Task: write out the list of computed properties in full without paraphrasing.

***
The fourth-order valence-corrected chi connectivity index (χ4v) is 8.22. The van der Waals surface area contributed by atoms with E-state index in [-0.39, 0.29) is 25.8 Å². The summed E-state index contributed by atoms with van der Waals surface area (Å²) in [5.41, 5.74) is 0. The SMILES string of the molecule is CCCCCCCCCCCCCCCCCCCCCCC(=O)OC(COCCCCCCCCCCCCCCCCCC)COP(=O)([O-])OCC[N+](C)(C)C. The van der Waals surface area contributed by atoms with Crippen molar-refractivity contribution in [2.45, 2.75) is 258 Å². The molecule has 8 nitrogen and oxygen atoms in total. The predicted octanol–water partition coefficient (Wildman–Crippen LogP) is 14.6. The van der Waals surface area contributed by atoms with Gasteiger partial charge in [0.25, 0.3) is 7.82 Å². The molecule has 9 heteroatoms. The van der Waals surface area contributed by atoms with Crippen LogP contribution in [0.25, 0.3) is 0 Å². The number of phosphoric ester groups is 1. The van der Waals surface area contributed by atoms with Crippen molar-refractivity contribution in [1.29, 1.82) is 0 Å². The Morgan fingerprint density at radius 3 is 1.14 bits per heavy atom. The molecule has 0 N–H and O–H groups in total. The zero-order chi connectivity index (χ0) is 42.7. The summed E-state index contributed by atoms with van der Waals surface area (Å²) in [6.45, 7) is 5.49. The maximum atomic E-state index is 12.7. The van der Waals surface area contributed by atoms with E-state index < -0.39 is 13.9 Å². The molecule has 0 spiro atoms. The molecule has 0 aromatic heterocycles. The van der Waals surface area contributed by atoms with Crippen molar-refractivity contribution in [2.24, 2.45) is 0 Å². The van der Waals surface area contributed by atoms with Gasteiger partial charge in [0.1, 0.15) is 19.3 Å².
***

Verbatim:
The fourth-order valence-corrected chi connectivity index (χ4v) is 8.22. The van der Waals surface area contributed by atoms with E-state index in [-0.39, 0.29) is 25.8 Å². The summed E-state index contributed by atoms with van der Waals surface area (Å²) in [5.41, 5.74) is 0. The SMILES string of the molecule is CCCCCCCCCCCCCCCCCCCCCCC(=O)OC(COCCCCCCCCCCCCCCCCCC)COP(=O)([O-])OCC[N+](C)(C)C. The van der Waals surface area contributed by atoms with Crippen molar-refractivity contribution in [2.45, 2.75) is 258 Å². The molecule has 8 nitrogen and oxygen atoms in total. The predicted octanol–water partition coefficient (Wildman–Crippen LogP) is 14.6. The van der Waals surface area contributed by atoms with Gasteiger partial charge in [0.25, 0.3) is 7.82 Å². The molecule has 9 heteroatoms. The van der Waals surface area contributed by atoms with Crippen LogP contribution in [0.25, 0.3) is 0 Å². The number of phosphoric ester groups is 1. The van der Waals surface area contributed by atoms with Crippen molar-refractivity contribution in [1.29, 1.82) is 0 Å². The Morgan fingerprint density at radius 3 is 1.14 bits per heavy atom. The molecule has 0 N–H and O–H groups in total. The zero-order chi connectivity index (χ0) is 42.7. The summed E-state index contributed by atoms with van der Waals surface area (Å²) in [6.45, 7) is 5.49. The maximum atomic E-state index is 12.7. The van der Waals surface area contributed by atoms with E-state index < -0.39 is 13.9 Å². The molecule has 0 spiro atoms. The molecule has 0 aromatic heterocycles. The van der Waals surface area contributed by atoms with Crippen molar-refractivity contribution in [2.24, 2.45) is 0 Å². The van der Waals surface area contributed by atoms with Gasteiger partial charge in [0.1, 0.15) is 19.3 Å².